It’s Sunday morning and you’re fiending for a Sausage Egg McMuffin as you walk into McDonald’s. Near the checkout line you’re faced with a row of self-service kiosks and the choice to either order from a kiosk, or a cashier.
That first screen you see on the kiosk (the kiosk attract screen) is a major determining factor in influencing if you opt to order from the kiosk, or the teenager behind the counter.
Since the point of deploying our kiosk is to promote self-service, using the kiosk is obviously the desired outcome. In this article I’m going to cover the key components for creating an engaging kiosk attract screen to help your customers choose your kiosk over interacting with your staff.
Your kiosk attract screen must incorporate the following:
Continue reading “6 Tips for Boosting Customer Engagement at Your Kiosks”
- Clearly communicate your kiosk’s purpose
- Convey the benefit of using your kiosk
- Use short, large and easily readable text
- Incorporate eye-catching photography
- Be relevant to your customer demographic
Developing a kiosk user interface that’s both responsive and a pleasure to use is a critical component of any successful kiosk project. In this second part of my two-part series on developing a responsive kiosk user interface, we’ll focus on design considerations at the system level. Follow these tips to ensure that your kiosk user interface is quick to react to your customers’ touch. Continue reading “How to Design a Responsive Kiosk User Interface – Part 2”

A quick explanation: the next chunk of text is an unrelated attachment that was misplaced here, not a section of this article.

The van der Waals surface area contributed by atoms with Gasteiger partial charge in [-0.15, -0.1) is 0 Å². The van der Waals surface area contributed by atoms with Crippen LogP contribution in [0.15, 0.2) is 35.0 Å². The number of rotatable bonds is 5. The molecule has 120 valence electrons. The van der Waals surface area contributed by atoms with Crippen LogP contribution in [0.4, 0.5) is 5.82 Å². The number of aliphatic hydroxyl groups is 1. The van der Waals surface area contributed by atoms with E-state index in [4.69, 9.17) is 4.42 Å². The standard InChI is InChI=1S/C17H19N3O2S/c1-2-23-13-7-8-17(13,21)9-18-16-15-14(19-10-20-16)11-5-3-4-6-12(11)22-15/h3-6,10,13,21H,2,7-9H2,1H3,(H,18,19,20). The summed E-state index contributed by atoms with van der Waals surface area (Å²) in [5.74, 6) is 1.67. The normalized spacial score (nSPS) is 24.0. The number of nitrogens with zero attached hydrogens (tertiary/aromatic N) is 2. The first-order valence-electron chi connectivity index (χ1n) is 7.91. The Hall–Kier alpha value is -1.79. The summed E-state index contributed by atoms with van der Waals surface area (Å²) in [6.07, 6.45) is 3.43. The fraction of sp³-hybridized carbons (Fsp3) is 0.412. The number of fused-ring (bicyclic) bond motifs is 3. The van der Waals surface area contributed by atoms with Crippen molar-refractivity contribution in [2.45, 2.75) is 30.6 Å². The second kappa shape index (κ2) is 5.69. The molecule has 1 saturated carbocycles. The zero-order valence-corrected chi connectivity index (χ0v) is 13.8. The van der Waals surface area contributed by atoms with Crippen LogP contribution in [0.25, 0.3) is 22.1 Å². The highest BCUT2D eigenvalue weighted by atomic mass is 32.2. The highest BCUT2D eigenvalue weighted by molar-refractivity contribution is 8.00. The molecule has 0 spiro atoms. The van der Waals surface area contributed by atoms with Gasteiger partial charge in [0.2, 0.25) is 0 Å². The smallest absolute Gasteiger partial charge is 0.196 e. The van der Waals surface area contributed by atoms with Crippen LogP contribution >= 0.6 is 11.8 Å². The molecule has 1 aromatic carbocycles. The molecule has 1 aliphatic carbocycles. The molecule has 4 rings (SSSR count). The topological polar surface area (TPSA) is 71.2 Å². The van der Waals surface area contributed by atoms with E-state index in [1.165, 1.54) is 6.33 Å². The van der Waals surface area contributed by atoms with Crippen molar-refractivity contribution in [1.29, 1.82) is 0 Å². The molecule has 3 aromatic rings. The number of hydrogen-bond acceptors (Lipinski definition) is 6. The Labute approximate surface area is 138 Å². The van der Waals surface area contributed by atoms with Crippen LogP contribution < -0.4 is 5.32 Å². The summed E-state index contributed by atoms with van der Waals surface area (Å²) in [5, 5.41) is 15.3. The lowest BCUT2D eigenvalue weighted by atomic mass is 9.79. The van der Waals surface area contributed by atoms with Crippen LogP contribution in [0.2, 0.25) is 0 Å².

A responsive kiosk user interface is a crucial component of developing a kiosk application that’s a pleasure for your customers to use. If your kiosk’s user interface appears sluggish, you can expect your customers will opt for interacting with a cashier, which defeats the purpose of having a self-service kiosk. This is a multi-faceted topic that includes design considerations at both the kiosk and system level. For this reason I’ll be breaking this article up into a 2-part series, the first of which will cover design considerations at the kiosk level. Continue reading “How to Design a Responsive Kiosk User Interface – Part 1”
If you’re running your website on a self-service kiosk you may notice some unattractive scrollbars which you’ll probably want to hide. These scrollbars appear because the HTML content is tall or wide enough where it can’t all fit on a single screen, so the web browser displays a scrollbar so that the user knows there is more content available, they just have to scroll to see it. While this behavior is usually desirable on a web browser running on a desktop PC it looks unattractive in a touchscreen kiosk. You may notice that with many mobile devices the scrollbars do not appear until the user touches the screen. Continue reading “Hiding the Web Browser Scrollbars in Your Kiosk Application”